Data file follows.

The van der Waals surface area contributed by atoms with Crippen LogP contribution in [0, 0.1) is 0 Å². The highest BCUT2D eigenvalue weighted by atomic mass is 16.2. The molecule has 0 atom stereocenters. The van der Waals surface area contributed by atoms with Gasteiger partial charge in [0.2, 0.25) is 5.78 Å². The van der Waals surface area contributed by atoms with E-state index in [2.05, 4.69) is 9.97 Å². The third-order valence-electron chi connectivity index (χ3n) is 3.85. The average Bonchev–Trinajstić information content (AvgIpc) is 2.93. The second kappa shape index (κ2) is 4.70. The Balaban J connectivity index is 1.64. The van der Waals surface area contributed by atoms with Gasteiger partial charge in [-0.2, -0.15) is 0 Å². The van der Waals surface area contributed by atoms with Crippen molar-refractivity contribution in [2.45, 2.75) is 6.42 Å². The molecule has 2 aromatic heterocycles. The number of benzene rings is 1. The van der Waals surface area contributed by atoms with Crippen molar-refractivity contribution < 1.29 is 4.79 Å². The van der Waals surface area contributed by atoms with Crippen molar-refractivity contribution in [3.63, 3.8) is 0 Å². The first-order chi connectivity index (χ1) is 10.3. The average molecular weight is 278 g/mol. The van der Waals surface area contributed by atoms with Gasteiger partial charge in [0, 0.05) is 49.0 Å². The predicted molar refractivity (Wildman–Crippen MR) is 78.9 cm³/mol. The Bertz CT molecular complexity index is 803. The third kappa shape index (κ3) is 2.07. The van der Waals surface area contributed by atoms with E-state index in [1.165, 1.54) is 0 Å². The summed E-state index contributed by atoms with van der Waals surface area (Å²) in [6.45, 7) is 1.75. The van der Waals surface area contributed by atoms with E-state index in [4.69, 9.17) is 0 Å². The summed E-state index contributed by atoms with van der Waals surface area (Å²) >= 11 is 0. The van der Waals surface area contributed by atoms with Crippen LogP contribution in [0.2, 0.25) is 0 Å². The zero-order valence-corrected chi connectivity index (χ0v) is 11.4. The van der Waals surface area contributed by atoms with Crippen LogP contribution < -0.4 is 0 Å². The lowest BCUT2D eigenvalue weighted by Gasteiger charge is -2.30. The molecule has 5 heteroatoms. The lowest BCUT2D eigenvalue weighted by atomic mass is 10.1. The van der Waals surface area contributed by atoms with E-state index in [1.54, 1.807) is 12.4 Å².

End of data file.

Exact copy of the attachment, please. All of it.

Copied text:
The van der Waals surface area contributed by atoms with Crippen LogP contribution in [0, 0.1) is 0 Å². The highest BCUT2D eigenvalue weighted by atomic mass is 16.2. The molecule has 0 atom stereocenters. The van der Waals surface area contributed by atoms with Gasteiger partial charge in [0.2, 0.25) is 5.78 Å². The van der Waals surface area contributed by atoms with E-state index in [2.05, 4.69) is 9.97 Å². The third-order valence-electron chi connectivity index (χ3n) is 3.85. The average Bonchev–Trinajstić information content (AvgIpc) is 2.93. The second kappa shape index (κ2) is 4.70. The Balaban J connectivity index is 1.64. The van der Waals surface area contributed by atoms with Gasteiger partial charge in [-0.2, -0.15) is 0 Å². The van der Waals surface area contributed by atoms with Crippen molar-refractivity contribution in [2.45, 2.75) is 6.42 Å². The molecule has 2 aromatic heterocycles. The number of benzene rings is 1. The van der Waals surface area contributed by atoms with Crippen molar-refractivity contribution < 1.29 is 4.79 Å². The van der Waals surface area contributed by atoms with Crippen molar-refractivity contribution in [3.63, 3.8) is 0 Å². The first-order chi connectivity index (χ1) is 10.3. The average molecular weight is 278 g/mol. The van der Waals surface area contributed by atoms with Gasteiger partial charge in [0, 0.05) is 49.0 Å². The predicted molar refractivity (Wildman–Crippen MR) is 78.9 cm³/mol. The Bertz CT molecular complexity index is 803. The third kappa shape index (κ3) is 2.07. The van der Waals surface area contributed by atoms with E-state index in [1.165, 1.54) is 0 Å². The summed E-state index contributed by atoms with van der Waals surface area (Å²) in [6.45, 7) is 1.75. The van der Waals surface area contributed by atoms with E-state index in [4.69, 9.17) is 0 Å². The summed E-state index contributed by atoms with van der Waals surface area (Å²) >= 11 is 0. The van der Waals surface area contributed by atoms with Crippen LogP contribution in [0.2, 0.25) is 0 Å². The zero-order valence-corrected chi connectivity index (χ0v) is 11.4. The van der Waals surface area contributed by atoms with Crippen LogP contribution < -0.4 is 0 Å². The lowest BCUT2D eigenvalue weighted by Gasteiger charge is -2.30. The molecule has 5 heteroatoms. The lowest BCUT2D eigenvalue weighted by atomic mass is 10.1. The van der Waals surface area contributed by atoms with E-state index in [1.54, 1.807) is 12.4 Å².